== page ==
Are Your Life Insurance Clients Underinsured?

Next month signals not only the beginning of fall, but also the start of Life Insurance Awareness Month (LIAM). Every year during the month of September, Life Happens, a nonprofit organization dedicated to helping consumers take personal financial responsibility through the ownership of life insurance and related products, raises awareness regarding the importance of life insurance.

With 102 million adults living with an uninsured or underinsured life insurance need gap, you likely have clients in your book of business that require more life insurance coverage. During LIAM, the Life Happens website provides resources and information you can use to better educate prospects and insureds on the importance of reviewing life insurance policies to identify possible gaps in coverage. 

Most Americans that have life insurance through work don’t have enough coverage

According to the Life Insurance Marketing and Research Association, of the 59% of Americans who have life insurance, more than half don’t have enough coverage. The main reason is that most households have coverage through a group life insurance plan — policies that are typically offered through the workplace.

The problem with group policies is that they are designed to accommodate all employees and often fall short of meeting their individual needs. LIMRA research shows that an estimated 9 million households with group life benefits fall short of having enough life insurance coverage, with an average coverage gap of at least $225,000.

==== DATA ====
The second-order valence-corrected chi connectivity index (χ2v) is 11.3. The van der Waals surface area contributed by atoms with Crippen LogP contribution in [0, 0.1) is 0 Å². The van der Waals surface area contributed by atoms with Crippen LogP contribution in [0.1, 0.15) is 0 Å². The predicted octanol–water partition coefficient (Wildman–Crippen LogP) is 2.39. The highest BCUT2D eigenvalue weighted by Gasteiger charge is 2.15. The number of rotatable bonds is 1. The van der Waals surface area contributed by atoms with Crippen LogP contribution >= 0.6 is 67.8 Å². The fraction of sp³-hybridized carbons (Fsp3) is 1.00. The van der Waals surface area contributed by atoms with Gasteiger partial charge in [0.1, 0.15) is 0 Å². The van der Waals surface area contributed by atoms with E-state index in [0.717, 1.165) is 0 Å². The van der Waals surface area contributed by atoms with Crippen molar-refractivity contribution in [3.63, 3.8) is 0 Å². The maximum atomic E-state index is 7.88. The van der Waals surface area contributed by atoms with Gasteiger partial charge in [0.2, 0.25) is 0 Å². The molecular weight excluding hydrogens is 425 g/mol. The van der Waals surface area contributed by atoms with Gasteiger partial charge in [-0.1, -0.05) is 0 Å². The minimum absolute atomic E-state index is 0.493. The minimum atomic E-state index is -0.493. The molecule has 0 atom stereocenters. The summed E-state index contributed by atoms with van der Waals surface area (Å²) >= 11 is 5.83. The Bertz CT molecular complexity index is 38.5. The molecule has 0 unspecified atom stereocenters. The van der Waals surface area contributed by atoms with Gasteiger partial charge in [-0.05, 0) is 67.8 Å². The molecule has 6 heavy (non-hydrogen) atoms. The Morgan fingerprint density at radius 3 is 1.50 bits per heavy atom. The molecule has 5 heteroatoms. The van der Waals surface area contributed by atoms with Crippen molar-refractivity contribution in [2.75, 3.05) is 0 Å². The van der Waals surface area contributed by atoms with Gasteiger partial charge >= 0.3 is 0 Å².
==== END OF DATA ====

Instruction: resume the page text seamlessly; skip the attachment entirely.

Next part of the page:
At best, most group life policies will provide death benefits equal to or double the employee’s annual salary. For clients with a family, a mortgage and other significant debts, this likely isn’t going to be enough. In general, it is recommended that couples, especially those with children or who are carrying large debts, should have anywhere from five to 12 times their annual salary in coverage.

Group policies often have fewer options

While an employer’s group life insurance policy is nice to have, in many cases, it shouldn’t be the sole source of protection. Because group plans are established by the employer, employees may not always have the option to increase their coverage as their lives and financial situations change — such as with the adoption or birth of a child, marriage, a change in income, or purchase of a new home.

Another challenge with having life insurance through the workplace is that some policies may be final expense or burial insurance policies with a death benefit of, say, $10,000 to $15,000. And while this may be offered as a no-cost or a low-cost benefit, it clearly falls short of what most American families need to maintain their current standard of living should the primary wage earner pass away. In addition, most group policies aren’t portable. In the event the employee leaves his or her job, coverage under the employer-sponsored group plan will typically end.

Conclusion

The fact is, life insurance isn’t a one-size-fits-all product. By relying exclusively on group coverage through the workplace, employees are missing the opportunity to personalize their coverage based on their specific needs. During LIAM, take the time to strategize on how you can better educate your clients on the potential shortcomings of group life insurance policies. A good place to start is by scheduling a life insurance needs assessment to determine whether your clients may need to supplement their coverage with a stand-alone life insurance policy.

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